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Mobile Access to
Cultural Information
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From museum corridors to city streets, the case studies contained in this section cover a
range of approaches and purposes made possible by the development of portable devices.
The ultra-futuristic, sociological ambitions of Urban Tapestries are in contrast to the
more modest and practical educational aims of the Handscape and MUSEpad projects.
Scenarios presented examine eTourism, preservation, and personalisation.
An Introduction to the Technology
We begin with three questions:
- How can we make a cultural collection available from anywhere and at any time?
- How can we match the user with his/her ideal guide?
- What form/format will these ideal guides take?
Wireless access, combined with handheld digital devices, may provide the technologies
underlying a solution to these questions. In future it will allow users to access informa-
tional resources from almost any location, and without limitations on time.The use of a
portable device to access a cultural institution's information resources may give visitors
greater freedom to design their own visit.
Handheld devices, such as personal digital assistants (PDAs) and cellular phones, are
currently among the most popular and affordable consumer technologies. Experiments with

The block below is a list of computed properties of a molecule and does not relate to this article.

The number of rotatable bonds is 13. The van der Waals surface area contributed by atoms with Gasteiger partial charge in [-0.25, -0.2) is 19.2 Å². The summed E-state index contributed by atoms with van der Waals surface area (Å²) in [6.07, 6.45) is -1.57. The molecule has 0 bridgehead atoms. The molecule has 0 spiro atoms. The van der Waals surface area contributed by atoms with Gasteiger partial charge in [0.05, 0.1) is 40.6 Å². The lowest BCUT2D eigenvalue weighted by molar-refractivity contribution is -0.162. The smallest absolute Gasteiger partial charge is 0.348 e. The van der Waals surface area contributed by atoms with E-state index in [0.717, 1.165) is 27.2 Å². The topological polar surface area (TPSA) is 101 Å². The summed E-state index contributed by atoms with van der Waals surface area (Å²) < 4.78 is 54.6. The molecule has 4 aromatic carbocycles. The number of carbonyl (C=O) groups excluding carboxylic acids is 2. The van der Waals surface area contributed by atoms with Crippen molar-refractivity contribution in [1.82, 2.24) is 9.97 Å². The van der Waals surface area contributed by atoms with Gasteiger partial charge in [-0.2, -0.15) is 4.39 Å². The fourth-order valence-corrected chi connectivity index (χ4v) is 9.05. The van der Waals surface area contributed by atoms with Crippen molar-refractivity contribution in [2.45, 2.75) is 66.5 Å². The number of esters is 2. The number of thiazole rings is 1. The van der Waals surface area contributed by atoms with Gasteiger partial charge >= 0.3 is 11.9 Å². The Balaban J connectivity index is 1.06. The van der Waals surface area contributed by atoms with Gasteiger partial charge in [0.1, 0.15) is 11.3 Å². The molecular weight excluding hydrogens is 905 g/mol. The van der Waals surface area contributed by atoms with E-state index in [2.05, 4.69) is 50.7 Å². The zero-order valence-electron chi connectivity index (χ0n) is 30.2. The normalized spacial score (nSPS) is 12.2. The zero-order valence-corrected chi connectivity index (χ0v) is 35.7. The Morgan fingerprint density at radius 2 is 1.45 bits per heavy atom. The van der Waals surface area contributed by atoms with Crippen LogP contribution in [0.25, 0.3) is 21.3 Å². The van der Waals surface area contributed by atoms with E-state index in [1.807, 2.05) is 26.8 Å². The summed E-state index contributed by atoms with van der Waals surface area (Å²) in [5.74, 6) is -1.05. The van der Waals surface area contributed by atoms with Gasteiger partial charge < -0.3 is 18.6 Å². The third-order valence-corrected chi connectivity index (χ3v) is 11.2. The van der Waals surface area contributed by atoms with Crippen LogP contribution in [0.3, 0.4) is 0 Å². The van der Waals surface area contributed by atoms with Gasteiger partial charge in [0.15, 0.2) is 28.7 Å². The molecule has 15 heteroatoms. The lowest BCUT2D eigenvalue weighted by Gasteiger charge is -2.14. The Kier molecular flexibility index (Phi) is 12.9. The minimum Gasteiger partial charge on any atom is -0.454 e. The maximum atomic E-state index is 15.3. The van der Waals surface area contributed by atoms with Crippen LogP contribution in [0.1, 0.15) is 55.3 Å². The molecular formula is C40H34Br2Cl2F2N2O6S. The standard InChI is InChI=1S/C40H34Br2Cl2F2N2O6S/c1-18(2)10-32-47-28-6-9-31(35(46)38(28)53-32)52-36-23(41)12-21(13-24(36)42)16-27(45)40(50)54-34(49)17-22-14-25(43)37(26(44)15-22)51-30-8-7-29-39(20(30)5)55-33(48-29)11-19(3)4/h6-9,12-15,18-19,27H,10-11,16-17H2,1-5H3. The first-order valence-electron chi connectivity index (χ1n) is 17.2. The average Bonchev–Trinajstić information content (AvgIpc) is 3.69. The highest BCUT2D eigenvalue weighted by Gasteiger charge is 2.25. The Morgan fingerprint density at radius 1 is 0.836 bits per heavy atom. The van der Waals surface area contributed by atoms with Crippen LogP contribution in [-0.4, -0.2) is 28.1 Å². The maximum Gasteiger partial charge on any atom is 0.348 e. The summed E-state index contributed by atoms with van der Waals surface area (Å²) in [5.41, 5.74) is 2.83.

their use in the cultural heritage sector indicate that they have the potential to transform how
we visit and experience heritage institutions. Handheld devices are flexible, have increasing
amounts of storage, and provide multimedia support for audio and video content.The mer-
ing of functionalities (e.g. mobile phones with cameras, audio players, organisers) has led
to a radical change in the ways in which mobile devices are and can be used.
If a device can be connected to a local network, it can be used to send, receive and
share information. PDAs may provide the next step in the development of audio guide-type
devices. Although audio guide technology offers flexibility in formats and modes of access,
new mobile devices have the advantage of Web connectivity and the facility for displaying
increasingly high-quality images.
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In addition, such content can easily be updated with-
out the use of wires or other direct physical connections.Their implementation moves us
a step closer to offering an augmented reality experience.
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As with many new and emerging technologies, handheld devices are subject to inten-
sive research and development, and with each new product they are faster and cheaper.
Cellular phones and PDAs can now render restricted texts of Web pages via wireless com-
munication protocols such as the Wireless Application Protocol (WAP) and General Packet
Radio Service (GPRS), as well as rapidly improving capabilities for handling larger portions
of audio, video and written text.
132 This may lead to rights issues. Recently in Japan, steps have been taken to clamp down on `digital shop-
lifting', or the photographing of magazine pages with mobile phones.
See http://www.theage.com.au/articles/2003/06/30/1056825333352.html for the full story.
It is not difficult to imagine how this might affect cultural heritage organisations.
133 For a cultural heritage approach, see Scagliarini et al. (2001),"Augmented reality and mobile systems: Exciting
understanding in Pompeii through on-site parallel interaction with dual time virtual models", online at
http://portal.acm.org/citation.cfm?id=585007&coll=Portal&dl=ACM&CFID=14624569&CFTKEN=19937062
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